Map & Compass
A good map in your pocket is a reliable tool and still highly recommended when venturing in the outdoors. It doesn't run out of power and you don't have to depend on satellite reception. Basic compass skills also never go out of date. For an introduction to map and compass use, click here.
Compass caution in New York-New Jersey: Be aware that the New York-New Jersey area has many iron mines scattered about that can affect the accuracy of a compass. It is also worth noting that you will be off by about 90 feet per mile for each degree of error, so ignoring the difference between magnetic north and true north can result in a serious error. The declination changes with time. Look at the date of the declination information on any USGS topo and be aware that it could be off by a few degrees if it is not a recent map.
UTM Grids: The New Way of Using Maps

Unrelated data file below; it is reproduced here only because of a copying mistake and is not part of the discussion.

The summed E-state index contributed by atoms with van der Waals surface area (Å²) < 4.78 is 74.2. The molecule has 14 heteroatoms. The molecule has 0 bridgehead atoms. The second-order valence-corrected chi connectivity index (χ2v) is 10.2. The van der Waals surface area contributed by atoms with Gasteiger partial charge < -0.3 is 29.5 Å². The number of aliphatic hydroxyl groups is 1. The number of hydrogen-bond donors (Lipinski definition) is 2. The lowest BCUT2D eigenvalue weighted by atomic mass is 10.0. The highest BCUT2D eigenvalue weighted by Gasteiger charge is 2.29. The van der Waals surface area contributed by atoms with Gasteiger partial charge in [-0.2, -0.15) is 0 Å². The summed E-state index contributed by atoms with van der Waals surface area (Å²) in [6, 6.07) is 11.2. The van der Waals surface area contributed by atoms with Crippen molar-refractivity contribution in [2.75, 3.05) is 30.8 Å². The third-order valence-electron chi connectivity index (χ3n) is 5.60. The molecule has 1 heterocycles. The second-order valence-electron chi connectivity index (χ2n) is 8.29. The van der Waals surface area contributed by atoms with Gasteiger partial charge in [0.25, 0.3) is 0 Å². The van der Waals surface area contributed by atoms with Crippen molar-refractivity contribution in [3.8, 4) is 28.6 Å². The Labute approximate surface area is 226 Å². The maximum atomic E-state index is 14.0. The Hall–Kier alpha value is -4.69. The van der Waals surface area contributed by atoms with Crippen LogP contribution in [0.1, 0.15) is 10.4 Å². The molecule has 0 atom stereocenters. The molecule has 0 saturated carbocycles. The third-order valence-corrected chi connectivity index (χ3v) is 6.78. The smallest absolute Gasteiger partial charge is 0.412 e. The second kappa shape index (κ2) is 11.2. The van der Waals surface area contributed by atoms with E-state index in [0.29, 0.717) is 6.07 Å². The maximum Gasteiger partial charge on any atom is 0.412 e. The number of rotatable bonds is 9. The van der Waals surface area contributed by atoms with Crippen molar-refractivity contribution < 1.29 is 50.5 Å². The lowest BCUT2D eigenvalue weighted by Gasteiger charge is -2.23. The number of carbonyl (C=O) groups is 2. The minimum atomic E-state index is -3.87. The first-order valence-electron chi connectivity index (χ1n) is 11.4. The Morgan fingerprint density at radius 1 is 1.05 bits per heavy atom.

All current editions of Trail Conference maps have a UTM grid. These are the fine blue lines on the maps, which are based on the Universal Transverse Mercator (UTM) projection. These lines form squares of a kilometer (1,000 meters, or approximately 0.62 mile) on each side (note: our Catskill Trails maps have squares of 2km on each side). The grid can be used to estimate distances at a glance. The UTM grid is particularly useful for hikers with a GPS receiver, making it possible for a hiker to find his/her location on the map with ease and accuracy (GPS receivers should be set for UTM coordinates (rather than latitude and longitude) and to the map datum NAD83).
The side edges of the maps are marked with the "northings," e.g., 4588000N (which represents the distance in meters north of the equator), and the top and bottom edges are marked with the "eastings," e.g., 585000E (which, minus 500,000, is the distance in meters from the centerline of Zone 18, in which New York is located). For example, on East Hudson Trails map 102, the trailhead of the Breakneck Ridge Trail in Hudson Highlands State Park is at the intersection of 4588000N and 585000E.